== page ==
Assessments that fairly and objectively measure a candidate’s ability at a given moment in time are a better method for predicting potential that eliminate interviewer and candidate bias. Why is an objective measure of current ability a strong indicator of future success? Great skill is not inborn; it comes with tremendous practice and iteration. The discipline required to acquire and hone skills over time as well as “learning how to learn” indicates that a candidate will apply this same learning agility to future challenges. 

The main shortfalls of standardized assessments are they typically come too late in the hiring process, after candidates have been weeded out from resume reviews (Pedigree Approach) or referrals (Relying on References). Moreover, measuring current skill reflects the previous opportunities someone had to practice this skill, which is really a reflection on their access to education, friends, home life and overall environment. “People who haven’t had this opportunity thus won’t showcase their great potential,” says Sloyan. “They need the chance, time and space to live up to their potential.”

For software developer roles, CodeSignal’s General Coding Assessment is a great example of standardized assessment and it’s becoming an industry standard for university recruiting.

1. Standardized Assessment – Progress (measuring improvement over time)

We are not there yet, but the gold standard in hiring is the ability to objectively measure a candidate’s progress over time like in a longitudinal study. If you can measure change in ability, then you can see how a skillset has evolved over time and assign a quantifiable skills growth percentage. Evaluating a candidate’s current skill level (Standardized Assessments) plus this growth rate is a sound future predictor of where he or she will be.

Practically, how might recruiters do this? It starts with the candidates and shifting to a model in which the candidate owns their own data and progress report over time. Take the TOEFL English proficiency exam, for example. If the candidate has their historical data from a first and second occasion of taking the exam, that delta could be an indicator of future growth potential. This approach also empowers the candidate to be the steward of their own data and development.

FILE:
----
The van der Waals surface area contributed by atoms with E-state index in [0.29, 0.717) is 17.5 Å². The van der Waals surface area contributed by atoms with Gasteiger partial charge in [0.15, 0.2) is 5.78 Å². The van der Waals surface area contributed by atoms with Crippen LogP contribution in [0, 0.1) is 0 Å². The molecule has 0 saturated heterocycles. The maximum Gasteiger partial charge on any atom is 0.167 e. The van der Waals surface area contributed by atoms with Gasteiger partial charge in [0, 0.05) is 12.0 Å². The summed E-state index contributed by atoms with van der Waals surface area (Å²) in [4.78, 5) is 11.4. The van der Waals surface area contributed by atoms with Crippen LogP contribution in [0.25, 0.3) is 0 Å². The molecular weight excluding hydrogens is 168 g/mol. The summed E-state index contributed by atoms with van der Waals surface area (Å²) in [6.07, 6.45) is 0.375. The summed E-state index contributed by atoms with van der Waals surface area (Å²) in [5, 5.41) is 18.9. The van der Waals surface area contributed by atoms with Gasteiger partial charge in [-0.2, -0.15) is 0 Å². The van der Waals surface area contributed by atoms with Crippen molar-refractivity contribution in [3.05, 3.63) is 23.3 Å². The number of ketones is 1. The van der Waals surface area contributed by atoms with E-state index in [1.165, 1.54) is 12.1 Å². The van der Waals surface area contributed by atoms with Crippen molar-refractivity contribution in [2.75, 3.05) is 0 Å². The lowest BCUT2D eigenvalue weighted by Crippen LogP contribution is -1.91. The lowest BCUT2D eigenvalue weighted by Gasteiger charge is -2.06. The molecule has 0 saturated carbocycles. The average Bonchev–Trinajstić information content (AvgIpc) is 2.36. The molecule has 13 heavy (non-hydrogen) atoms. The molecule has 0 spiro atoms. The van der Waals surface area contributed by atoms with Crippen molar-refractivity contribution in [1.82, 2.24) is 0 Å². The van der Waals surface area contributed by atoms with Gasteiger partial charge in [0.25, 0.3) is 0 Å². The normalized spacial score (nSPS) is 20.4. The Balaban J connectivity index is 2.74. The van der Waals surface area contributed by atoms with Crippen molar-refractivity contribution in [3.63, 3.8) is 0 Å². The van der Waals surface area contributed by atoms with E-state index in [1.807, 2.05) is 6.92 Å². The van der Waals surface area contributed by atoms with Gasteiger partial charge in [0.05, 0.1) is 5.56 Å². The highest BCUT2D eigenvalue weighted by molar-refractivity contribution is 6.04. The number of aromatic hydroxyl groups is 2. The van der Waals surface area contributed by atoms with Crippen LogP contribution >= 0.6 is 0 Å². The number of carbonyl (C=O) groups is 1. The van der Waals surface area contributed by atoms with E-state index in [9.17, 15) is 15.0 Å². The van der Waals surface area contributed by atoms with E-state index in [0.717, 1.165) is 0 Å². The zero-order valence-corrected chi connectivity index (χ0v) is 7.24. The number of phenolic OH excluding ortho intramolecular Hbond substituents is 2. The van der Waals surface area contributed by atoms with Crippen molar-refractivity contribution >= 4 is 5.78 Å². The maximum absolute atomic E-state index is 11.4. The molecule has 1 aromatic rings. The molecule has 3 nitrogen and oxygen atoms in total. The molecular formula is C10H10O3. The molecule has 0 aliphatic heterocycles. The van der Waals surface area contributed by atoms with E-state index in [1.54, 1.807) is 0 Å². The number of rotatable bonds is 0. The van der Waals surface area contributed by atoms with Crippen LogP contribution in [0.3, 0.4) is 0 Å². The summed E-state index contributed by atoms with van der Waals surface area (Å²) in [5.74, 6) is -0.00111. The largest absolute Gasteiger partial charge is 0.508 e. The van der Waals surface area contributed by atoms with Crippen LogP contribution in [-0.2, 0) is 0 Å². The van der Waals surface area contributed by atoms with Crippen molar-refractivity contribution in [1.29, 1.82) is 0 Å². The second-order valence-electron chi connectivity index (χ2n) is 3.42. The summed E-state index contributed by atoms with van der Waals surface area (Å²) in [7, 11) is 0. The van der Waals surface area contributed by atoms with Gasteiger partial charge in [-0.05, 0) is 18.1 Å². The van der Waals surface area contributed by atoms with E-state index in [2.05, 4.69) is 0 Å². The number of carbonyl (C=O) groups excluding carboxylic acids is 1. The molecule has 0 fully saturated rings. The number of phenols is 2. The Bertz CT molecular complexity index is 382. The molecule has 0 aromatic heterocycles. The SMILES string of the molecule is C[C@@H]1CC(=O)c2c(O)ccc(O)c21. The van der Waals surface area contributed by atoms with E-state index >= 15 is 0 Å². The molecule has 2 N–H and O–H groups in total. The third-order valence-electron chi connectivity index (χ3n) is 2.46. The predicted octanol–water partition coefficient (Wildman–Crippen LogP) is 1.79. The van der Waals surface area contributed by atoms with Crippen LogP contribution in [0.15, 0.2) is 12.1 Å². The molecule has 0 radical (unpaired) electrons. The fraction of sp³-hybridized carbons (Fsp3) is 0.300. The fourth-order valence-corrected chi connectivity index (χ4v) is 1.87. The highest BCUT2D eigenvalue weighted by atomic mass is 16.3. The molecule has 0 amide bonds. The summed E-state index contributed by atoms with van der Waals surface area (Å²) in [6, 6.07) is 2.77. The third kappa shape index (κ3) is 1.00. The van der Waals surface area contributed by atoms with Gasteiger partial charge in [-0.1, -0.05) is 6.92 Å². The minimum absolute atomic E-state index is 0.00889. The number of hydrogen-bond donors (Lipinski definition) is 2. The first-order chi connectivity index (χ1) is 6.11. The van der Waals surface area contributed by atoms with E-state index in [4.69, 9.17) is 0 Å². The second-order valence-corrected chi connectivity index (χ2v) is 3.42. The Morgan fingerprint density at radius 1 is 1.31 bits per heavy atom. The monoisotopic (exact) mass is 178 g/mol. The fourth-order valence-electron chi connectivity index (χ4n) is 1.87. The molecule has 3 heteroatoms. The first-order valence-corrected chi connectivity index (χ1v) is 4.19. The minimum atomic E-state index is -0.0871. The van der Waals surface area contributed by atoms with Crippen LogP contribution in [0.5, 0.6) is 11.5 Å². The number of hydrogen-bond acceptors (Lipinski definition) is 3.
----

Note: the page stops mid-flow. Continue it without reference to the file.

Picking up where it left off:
Alternatively, companies may measure candidate performance on the job and reassess after the candidate’s first year or other appropriate time intervals; the challenge is the difficulty in implementing such a cohort approach at scale.


The Pedigree Approach; Past Achievement Fallacy; Relying on References; and Standardized Assessments: none of these approaches in isolation can effectively evaluate candidate potential, and they exclude a large pool of qualified candidates who may have simply lacked the opportunity to showcase their skills in the past. It is time for us to rewrite the rules of talent potential assessment with a data-driven and candidate-centered approach.

Learn More

Want to learn more about how you can build a winning organization through data-driven recruiting? Visit CodeSignal to go beyond resumes in technical hiring with our state-of-the-art assessment platform and advanced coding tests.